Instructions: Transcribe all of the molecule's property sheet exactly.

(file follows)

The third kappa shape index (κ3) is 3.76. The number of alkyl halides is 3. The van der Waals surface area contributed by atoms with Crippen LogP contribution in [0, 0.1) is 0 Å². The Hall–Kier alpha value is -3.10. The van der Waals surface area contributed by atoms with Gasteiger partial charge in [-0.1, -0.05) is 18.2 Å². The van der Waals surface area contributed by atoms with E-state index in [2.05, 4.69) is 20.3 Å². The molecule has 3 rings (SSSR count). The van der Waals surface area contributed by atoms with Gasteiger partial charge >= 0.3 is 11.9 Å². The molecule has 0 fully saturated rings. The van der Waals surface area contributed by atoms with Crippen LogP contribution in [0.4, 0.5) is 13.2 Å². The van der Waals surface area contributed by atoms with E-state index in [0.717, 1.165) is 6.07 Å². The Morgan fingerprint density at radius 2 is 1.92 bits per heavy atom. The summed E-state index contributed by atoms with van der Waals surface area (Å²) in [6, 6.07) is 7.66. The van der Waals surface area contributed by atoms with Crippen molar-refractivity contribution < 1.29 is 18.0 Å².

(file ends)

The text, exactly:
The third kappa shape index (κ3) is 3.76. The number of alkyl halides is 3. The van der Waals surface area contributed by atoms with Crippen LogP contribution in [0, 0.1) is 0 Å². The Hall–Kier alpha value is -3.10. The van der Waals surface area contributed by atoms with Gasteiger partial charge in [-0.1, -0.05) is 18.2 Å². The van der Waals surface area contributed by atoms with E-state index in [2.05, 4.69) is 20.3 Å². The molecule has 3 rings (SSSR count). The van der Waals surface area contributed by atoms with Gasteiger partial charge >= 0.3 is 11.9 Å². The molecule has 0 fully saturated rings. The van der Waals surface area contributed by atoms with Crippen LogP contribution in [0.4, 0.5) is 13.2 Å². The van der Waals surface area contributed by atoms with E-state index in [0.717, 1.165) is 6.07 Å². The Morgan fingerprint density at radius 2 is 1.92 bits per heavy atom. The summed E-state index contributed by atoms with van der Waals surface area (Å²) in [6, 6.07) is 7.66. The van der Waals surface area contributed by atoms with Crippen molar-refractivity contribution < 1.29 is 18.0 Å².